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Iroquois Park was nicknamed “Louisville’s Yellowstone”. Frederick Law Olmsted’s design took advantage of the rugged terrain and the drama of the mature woodlands and scenic overlooks. At the heart of the park is a 10,000-year-old forest that blankets the knob’s steep hillsides with a great variety of rare plants and animals.
In one way or another, parks have the ability to improve almost every aspect of life for individuals and the community at large. Caring for these historic treasures and seeing that they remain valuable assets for our community is the heart of the work undertaken by Olmsted Parks Conservancy.
When Frederick Law Olmsted was commissioned to design a park system for Louisville in 1891, he was already the acknowledged father of American landscape design, famous for his work on Central Park in New York, the U.S. Capitol Grounds, and the Biltmore estate grounds. Olmsted’s greatest achievement, however, was his concept of creating a system of parks connected to tree-lined parkways, instead of freestanding parks as was the common practice. His concept was most fully realized in Louisville, the ultimate park system of his career, and one of only four completed such Olmsted systems in the world.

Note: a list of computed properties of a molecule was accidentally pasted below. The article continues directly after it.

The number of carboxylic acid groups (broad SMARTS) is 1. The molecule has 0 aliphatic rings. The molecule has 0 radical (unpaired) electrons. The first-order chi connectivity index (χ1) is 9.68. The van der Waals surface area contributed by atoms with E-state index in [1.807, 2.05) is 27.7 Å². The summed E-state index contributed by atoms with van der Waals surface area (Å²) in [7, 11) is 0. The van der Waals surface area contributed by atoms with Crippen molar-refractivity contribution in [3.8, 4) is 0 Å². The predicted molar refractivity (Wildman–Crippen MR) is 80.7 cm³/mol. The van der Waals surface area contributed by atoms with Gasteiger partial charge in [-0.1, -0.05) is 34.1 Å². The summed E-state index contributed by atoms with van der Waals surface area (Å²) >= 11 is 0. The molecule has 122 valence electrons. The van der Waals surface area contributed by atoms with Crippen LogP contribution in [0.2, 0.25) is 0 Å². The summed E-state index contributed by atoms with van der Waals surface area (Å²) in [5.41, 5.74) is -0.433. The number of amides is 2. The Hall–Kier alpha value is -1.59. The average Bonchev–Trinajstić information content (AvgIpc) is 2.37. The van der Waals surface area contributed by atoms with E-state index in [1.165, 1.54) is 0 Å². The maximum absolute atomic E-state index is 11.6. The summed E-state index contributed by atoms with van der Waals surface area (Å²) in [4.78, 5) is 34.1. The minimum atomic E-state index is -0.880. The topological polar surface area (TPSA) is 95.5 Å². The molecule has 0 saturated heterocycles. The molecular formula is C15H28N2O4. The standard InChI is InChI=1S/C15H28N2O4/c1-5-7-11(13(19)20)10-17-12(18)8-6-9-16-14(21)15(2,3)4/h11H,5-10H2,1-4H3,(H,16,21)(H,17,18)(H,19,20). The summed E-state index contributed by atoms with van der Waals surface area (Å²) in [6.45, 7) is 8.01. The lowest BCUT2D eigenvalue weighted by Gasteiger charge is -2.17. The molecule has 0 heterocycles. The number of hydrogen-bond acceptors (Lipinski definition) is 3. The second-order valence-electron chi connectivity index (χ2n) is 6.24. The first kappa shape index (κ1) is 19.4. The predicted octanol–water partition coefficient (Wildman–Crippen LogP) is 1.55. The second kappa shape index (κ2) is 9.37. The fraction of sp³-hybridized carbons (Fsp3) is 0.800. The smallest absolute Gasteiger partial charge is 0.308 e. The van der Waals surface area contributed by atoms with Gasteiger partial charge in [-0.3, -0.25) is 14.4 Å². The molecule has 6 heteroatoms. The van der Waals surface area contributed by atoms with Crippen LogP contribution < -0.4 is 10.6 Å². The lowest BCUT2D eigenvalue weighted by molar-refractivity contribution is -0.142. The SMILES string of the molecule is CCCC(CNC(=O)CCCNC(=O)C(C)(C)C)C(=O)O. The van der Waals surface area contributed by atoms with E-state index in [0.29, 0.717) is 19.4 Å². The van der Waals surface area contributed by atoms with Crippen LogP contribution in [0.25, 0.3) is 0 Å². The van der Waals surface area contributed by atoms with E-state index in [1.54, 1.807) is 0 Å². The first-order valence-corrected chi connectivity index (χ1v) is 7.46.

It was quite a revolutionary idea for the turn of the century. Not only did Olmsted’s plan integrate the native landscape throughout the entire city as it was projected to grow, but it created a system of green spaces that all social and economic groups could enjoy.
Olmsted designed for three types of recreation:
These activities were to be enjoyed in enhanced parklands where “sequestered and limitless natural scenery” could have a “poetic and tranquilizing influence” on an urban populace otherwise surrounded by brick and steel, cement and fumes.
Together Frederick Law Olmsted, Sr. and his sons John Charles and Frederick Law Olmsted Jr. were responsible for 18 parks and 6 parkways that have shaped the city of Louisville and provided a wealth of open spaces for its citizens.